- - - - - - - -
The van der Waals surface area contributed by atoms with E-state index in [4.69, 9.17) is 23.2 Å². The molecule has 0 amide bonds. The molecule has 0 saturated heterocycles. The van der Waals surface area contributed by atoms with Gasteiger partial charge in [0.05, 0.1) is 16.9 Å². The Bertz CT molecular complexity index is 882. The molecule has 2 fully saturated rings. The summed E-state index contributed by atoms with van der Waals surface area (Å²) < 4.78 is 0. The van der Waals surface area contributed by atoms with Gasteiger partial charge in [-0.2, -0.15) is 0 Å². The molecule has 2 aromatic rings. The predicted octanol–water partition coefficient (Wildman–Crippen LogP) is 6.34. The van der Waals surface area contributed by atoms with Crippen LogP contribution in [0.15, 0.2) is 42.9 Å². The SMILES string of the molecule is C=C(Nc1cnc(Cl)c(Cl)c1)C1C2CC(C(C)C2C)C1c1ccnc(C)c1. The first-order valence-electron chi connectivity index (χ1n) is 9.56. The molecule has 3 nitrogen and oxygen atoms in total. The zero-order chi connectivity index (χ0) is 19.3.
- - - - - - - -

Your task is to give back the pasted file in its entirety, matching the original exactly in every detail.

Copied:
The van der Waals surface area contributed by atoms with E-state index in [4.69, 9.17) is 23.2 Å². The molecule has 0 amide bonds. The molecule has 0 saturated heterocycles. The van der Waals surface area contributed by atoms with Gasteiger partial charge in [0.05, 0.1) is 16.9 Å². The Bertz CT molecular complexity index is 882. The molecule has 2 fully saturated rings. The summed E-state index contributed by atoms with van der Waals surface area (Å²) < 4.78 is 0. The van der Waals surface area contributed by atoms with Gasteiger partial charge in [-0.2, -0.15) is 0 Å². The molecule has 2 aromatic rings. The predicted octanol–water partition coefficient (Wildman–Crippen LogP) is 6.34. The van der Waals surface area contributed by atoms with Crippen LogP contribution in [0.15, 0.2) is 42.9 Å². The SMILES string of the molecule is C=C(Nc1cnc(Cl)c(Cl)c1)C1C2CC(C(C)C2C)C1c1ccnc(C)c1. The first-order valence-electron chi connectivity index (χ1n) is 9.56. The molecule has 3 nitrogen and oxygen atoms in total. The zero-order chi connectivity index (χ0) is 19.3.